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Understanding, using, and promoting biological control: from commercial walnut orchards to school gardens

  • Author(s): Mace-Hill, Kevi Claire
  • Advisor(s): Mills, Nicholas J
  • et al.
Abstract

Growing populations and changing diets have put great pressure on food systems throughout the world and have lead to increasing agricultural intensification including the greater use of pesticides and fertilizers. Given the associated human and environmental health costs of intensification, the development of more sustainable practices is imperative. One such avenue is to make better use of natural ecosystem services, such as the use of conservation biological control to reduce reliance on pesticide. However, there are logistical and educational impediments to the more effective use of resident natural enemies through conservation biological control that need to be addressed. These include how other agricultural management practices impact biological control, and how managers can tell if it is working or when it will work.

Along with pesticides, fertilizers are a defining aspect of modern agriculture, but their effect on biological control services has seldom been evaluated. The effects of plant quality on natural enemies are often overlooked developing biological control programs for insect pests in agriculture. An enhanced nutritional status of plants can fuel insect population growth because nitrogen is an important component of proteins that are known to be limiting for phytophagous insects. Additionally, nitrogen fertilizers directly and indirectly affect plant defenses.

In this dissertation I used walnuts to address the effect of increased nitrogen availability to the host plant on walnut aphid \textit{Chromaphis juglandicola} and on parasitism by the specialist parasitoid \textit{Trioxys pallidus}. From laboratory experiments and field sampling, nitrogen content of foliage did not change aphid population growth rate or aphid size. However, in laboratory experiments added nitrogen decreased the number of mummies produced by female parasitoids over a 24 h period, but increased the proportion and the size of female offspring. Field sampling of walnut orchards showed no relationship between the percent parasitism of walnut aphids by \textit{T. pallidus} and nitrogen content of foliage. Although nitrogen fertilizer and plant quality can affect biological control in other crops, it did not appear to be a problem for biological control of walnut aphids.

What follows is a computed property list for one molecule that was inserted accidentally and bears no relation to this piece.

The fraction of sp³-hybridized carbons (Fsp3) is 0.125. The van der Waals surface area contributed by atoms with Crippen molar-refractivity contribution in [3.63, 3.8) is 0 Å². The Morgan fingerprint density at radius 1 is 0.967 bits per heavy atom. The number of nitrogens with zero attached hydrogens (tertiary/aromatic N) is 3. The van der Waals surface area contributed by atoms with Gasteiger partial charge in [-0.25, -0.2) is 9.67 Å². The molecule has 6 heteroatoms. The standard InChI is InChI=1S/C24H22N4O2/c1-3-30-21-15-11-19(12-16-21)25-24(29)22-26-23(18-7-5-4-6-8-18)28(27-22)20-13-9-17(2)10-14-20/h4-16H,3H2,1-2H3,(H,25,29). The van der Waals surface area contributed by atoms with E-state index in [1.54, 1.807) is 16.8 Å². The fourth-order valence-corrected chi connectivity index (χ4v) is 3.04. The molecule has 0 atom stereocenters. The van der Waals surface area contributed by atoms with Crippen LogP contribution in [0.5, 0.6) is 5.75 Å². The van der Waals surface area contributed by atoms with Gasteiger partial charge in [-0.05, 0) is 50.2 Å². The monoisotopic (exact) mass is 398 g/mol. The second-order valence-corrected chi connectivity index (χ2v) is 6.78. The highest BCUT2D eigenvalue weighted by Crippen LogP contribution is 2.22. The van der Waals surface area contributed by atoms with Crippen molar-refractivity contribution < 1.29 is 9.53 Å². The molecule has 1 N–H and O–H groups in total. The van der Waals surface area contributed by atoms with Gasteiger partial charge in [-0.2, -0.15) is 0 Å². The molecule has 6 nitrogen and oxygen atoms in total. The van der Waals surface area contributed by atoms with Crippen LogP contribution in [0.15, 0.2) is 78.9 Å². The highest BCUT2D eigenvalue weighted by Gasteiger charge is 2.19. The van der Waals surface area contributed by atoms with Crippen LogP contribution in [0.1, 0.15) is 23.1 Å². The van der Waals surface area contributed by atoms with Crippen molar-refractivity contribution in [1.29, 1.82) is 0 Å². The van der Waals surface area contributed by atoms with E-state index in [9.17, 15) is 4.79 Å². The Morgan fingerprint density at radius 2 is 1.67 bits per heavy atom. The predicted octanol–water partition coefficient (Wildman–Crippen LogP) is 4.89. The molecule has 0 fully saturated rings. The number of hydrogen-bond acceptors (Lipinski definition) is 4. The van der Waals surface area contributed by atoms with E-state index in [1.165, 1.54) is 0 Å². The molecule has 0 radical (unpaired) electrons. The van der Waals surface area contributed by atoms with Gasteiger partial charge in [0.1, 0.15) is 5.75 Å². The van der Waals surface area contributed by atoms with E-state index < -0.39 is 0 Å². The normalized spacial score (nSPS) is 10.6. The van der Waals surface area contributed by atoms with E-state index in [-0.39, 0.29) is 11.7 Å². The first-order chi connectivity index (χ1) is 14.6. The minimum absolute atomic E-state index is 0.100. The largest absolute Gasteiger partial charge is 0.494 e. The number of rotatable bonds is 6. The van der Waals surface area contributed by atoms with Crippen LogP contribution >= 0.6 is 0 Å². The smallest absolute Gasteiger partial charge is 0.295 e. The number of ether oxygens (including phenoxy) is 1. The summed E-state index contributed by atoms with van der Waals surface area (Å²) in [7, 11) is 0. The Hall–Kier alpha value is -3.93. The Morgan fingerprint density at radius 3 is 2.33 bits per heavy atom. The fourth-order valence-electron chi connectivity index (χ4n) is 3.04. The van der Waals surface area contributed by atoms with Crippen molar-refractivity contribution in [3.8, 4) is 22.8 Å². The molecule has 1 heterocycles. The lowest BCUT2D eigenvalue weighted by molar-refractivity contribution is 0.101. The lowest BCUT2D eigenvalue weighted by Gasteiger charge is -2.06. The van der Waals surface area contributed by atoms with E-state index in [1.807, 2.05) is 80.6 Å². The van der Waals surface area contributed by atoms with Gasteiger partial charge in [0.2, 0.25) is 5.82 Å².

Biological control in action is often hard to visualize and even more difficult to quantify in the context of pest population management. Readily measured metrics are needed to accurately predict the effectiveness of biological control services: this would then allow managers to say, given this set of measurements, control of an insect pest can be expected today or at some point in the near future. Using walnuts and walnut aphids as a model system, I investigated whether activity measurements and diversity indices for the natural enemy assemblages present in walnut orchards would be good indicators of current and future biological control. While percent parasitism, predator:prey ratio, and natural enemy evenness were good indicators of current biological control, there were no good indicators of future biological control. An increase in natural enemy units, a measure of abundance weighted by the feeding or parasitism capacities of individual species, was correlated with a decrease in aphids over the season, but, as there was also a strong effect of within-season density dependence in the walnut aphid populations, the correlation is more likely to be an artifact rather than a causal relationship.